Central Baptist Church, Wayne, PA
The Disciples and American Baptists have two very important rituals: Holy Communion and Baptism. These are usually referred to as Ordinances, sometimes Rites. (Many other non-liturgical churches would be similar in nature and understanding of these two.) These two rituals are considered to be "ordained" by Christ in the bible and as acts done by the participant as a statement of faith (in the case of baptism) and as a memorial of Christ's death (in the case of the Lord's Supper).
In Anglican churches (as in the Roman Catholic) these two rituals of baptism and communion are called Sacraments. The Catechism in The Book of Common Prayer defines sacraments as, "Outward and visible signs of inward and spiritual grace, given by Christ as sure and certain means by which we receive that grace." (Page 587) In communion, the outward part is bread and wine; the inward part is the body and blood of Christ. Through this sacrament, Christ is directly imparting His grace. Throughout the Holy Communion portion of Holy Eucharist and the sacrament itself the action looks backward as a memorial of Christ's sacrifice, forward as a foretaste of the heavenly banquet, and to the present as an incarnation of Christ in the lives of the community and of individual believers.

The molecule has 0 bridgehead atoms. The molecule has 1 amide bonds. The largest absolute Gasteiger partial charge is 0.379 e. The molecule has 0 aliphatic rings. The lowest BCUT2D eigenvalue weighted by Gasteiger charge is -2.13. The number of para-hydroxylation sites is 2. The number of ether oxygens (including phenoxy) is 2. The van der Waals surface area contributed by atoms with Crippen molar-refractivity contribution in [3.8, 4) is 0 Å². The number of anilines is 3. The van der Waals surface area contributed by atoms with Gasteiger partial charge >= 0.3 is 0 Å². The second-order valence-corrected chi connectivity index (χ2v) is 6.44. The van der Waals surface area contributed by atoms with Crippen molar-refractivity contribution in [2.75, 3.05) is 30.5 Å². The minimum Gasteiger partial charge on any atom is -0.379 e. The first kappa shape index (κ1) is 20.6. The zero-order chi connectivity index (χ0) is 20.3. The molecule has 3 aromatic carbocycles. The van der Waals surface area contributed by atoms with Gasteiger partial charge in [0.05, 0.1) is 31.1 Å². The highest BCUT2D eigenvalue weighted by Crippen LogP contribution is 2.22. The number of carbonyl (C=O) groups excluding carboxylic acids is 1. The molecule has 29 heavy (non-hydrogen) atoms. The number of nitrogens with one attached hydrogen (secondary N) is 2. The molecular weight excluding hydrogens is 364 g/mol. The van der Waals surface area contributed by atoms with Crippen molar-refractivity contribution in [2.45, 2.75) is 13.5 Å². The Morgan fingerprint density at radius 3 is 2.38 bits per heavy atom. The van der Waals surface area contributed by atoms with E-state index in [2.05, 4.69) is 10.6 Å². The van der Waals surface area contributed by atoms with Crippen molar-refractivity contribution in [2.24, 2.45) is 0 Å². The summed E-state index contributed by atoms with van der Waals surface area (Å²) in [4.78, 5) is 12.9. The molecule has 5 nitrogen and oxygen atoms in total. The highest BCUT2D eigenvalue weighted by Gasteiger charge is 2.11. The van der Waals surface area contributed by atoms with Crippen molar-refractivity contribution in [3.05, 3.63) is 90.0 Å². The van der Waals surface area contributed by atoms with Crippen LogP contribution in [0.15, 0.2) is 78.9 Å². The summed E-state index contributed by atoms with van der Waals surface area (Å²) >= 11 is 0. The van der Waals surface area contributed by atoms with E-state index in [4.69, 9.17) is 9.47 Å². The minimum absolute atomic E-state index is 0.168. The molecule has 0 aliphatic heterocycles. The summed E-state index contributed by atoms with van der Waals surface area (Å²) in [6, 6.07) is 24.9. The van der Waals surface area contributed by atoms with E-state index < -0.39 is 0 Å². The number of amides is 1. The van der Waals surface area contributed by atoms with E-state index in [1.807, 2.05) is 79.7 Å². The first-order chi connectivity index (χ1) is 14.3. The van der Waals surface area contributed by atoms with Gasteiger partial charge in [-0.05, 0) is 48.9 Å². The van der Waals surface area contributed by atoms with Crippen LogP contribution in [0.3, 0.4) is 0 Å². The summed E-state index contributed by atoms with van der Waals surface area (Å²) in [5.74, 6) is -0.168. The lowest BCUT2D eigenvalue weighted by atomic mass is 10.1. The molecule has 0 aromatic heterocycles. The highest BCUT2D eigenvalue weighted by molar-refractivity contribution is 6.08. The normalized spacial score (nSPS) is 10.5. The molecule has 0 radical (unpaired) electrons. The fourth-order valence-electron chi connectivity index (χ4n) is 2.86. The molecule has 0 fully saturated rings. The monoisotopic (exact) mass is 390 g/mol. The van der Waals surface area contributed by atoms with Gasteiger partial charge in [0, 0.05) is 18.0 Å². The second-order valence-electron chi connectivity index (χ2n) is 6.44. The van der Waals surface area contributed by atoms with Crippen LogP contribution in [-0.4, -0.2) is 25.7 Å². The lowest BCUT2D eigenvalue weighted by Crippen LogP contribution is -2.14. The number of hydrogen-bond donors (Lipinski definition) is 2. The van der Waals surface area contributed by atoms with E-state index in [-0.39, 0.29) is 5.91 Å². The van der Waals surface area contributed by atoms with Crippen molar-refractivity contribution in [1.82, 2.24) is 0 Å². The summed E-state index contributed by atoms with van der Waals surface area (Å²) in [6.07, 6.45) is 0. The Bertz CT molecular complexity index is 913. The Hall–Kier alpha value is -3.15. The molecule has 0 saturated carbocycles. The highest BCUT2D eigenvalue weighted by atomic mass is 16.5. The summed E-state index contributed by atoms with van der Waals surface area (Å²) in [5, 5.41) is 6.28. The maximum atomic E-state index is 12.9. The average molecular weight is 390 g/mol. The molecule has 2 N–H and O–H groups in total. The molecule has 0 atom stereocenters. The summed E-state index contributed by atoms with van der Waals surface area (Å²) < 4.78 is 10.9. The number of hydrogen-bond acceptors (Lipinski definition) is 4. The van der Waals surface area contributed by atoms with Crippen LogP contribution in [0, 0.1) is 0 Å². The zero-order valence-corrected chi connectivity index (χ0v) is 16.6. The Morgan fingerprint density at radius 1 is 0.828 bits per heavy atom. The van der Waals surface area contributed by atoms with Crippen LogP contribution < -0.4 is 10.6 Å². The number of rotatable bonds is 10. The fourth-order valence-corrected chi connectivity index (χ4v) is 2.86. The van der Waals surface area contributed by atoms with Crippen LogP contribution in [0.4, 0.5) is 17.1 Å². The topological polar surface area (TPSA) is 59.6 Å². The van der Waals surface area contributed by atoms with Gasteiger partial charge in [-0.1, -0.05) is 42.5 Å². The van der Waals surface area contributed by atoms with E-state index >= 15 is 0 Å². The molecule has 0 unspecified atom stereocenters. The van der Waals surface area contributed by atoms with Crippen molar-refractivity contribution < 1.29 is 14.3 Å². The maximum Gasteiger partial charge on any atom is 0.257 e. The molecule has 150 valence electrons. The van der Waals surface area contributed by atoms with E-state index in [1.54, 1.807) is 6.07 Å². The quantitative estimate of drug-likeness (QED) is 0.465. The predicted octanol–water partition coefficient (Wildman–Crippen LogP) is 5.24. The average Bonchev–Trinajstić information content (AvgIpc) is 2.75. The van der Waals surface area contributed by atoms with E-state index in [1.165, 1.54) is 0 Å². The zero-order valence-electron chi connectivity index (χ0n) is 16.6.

The exact nature of this "body and blood of Christ" has a range of interpretations within the
Anglican Communion. Probably none takes the view of what Roman Catholics call Transubstantiation, where, in a mysterious way,
the bread and wine actually become the body and blood of Christ. Some beliefs might be quite similar with the body and
"Almighty and everliving God, we thank you for feeding us with the spiritual
food of the most precious Body and Blood of your Son our Savior Jesus Christ; and for assuring us in these holy mysteries
that we are living members of the Body of your Son, and heirs of your eternal kingdom."
From a Post-Communion Prayer,
Book of Common Prayer blood becoming physically present but not replace the bread and wine. Others view the "body and blood" nature in more of a spiritual sense. Many fall somewhere between these extremes.